'We must stay committed to keeping a balance between adhering to the 'one country' principle and respecting the differences of the 'two systems',' President Hu Jintao said on Sunday on the 15th anniversary of Hong Kong's transformation from a British colony to a Chinese special administrative region.
This was a return to a theme he first sounded five years ago when he came to mark the 10th anniversary of the handover. 'One country,' Hu said then, is the prerequisite of 'two systems'. Clearly, he was saying that 'one country' trumps 'two systems'.
The emphasis was quite different from that of his predecessor, who spoke eloquently on the night of June 30, 1997 about the 'high degree of autonomy' that Hong Kong was to enjoy.
The shift towards a stress on the authority of the central government stems from the march by half a million people in 2003, which was triggered by proposed national security legislation. Beijing's rejection the following year of demands in Hong Kong for early universal suffrage emphasised the tension between Hong Kong and the central government. Increasingly, there are also conflicts within Hong Kong itself.
The context in which 'one country, two systems' operates has been changing. Thirty-three years ago, when Britain first approached China about the expiration in 1997 of the lease on over 90per cent of Hong Kong's territory, Beijing had a political problem. The country was just emerging from the 10-year Cultural Revolution and was on the verge of bankruptcy. But its new leader, Deng Xiaoping, would not agree to an extension of colonialism in China into the 21st century. Deng took back sovereignty over the British colony, knowing that rich, capitalistic Hong Kong could play a major role in China's economic development. So he agreed to leave things largely unchanged.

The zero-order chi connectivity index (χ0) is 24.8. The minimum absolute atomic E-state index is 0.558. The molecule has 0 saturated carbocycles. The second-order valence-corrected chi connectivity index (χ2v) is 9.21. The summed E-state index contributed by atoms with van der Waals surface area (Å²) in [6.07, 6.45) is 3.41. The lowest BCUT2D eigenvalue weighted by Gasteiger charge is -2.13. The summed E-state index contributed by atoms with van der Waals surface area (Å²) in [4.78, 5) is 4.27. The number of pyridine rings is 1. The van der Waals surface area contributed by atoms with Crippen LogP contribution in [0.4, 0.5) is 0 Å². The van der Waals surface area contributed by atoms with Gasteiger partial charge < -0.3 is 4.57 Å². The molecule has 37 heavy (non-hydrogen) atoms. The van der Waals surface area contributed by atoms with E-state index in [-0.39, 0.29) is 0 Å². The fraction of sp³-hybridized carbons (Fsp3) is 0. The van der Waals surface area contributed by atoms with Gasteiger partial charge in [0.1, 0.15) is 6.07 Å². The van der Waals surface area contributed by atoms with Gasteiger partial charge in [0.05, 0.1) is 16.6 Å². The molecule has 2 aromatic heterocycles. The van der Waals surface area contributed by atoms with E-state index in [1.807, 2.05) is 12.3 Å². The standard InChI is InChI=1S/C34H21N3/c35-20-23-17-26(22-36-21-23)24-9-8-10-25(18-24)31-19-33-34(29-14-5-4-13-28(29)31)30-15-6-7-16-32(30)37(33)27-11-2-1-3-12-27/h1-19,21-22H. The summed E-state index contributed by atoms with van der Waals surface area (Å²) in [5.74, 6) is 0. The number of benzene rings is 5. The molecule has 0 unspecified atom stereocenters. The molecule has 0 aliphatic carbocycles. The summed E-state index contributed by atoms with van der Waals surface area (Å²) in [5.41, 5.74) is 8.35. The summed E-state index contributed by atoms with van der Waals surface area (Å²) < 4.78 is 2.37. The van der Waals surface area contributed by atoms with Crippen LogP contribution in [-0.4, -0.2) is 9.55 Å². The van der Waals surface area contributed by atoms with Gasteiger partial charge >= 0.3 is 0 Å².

Today, China has become an emerging superpower. And it has ambitious plans for the future, plans in which Hong Kong can play an important role. For its part, Hong Kong has decided it must integrate economically with the mainland or risk being marginalised. This was reflected in Hong Kong's initiative to be included in the five-year plan, something Beijing was happy to accommodate.
Co-operation on the renminbi is a case in point. China wants to internationalise its currency, while Hong Kong wants the economic benefits of being the main offshore renminbi market. Neither is doing the other a favour.
In a way, this is probably what Hu meant when he urged the central government and Hong Kong 'to keep exploring new ways for advancing the cause of 'one country, two systems' based on the existing achievements'. He also issued a much-needed call for Hong Kong to be far-sighted so as to develop its role not only within China but in the world.
Hong Kong should not be the passive recipient of economic goodies from Beijing. Instead, it can pay its way by playing a role in China's economic development. This is a more realistic way of ensuring Hong Kong's future.
Frank Ching is a Hong Kong-based writer and commentator. email@example.com. Follow him on Twitter: @FrankChing1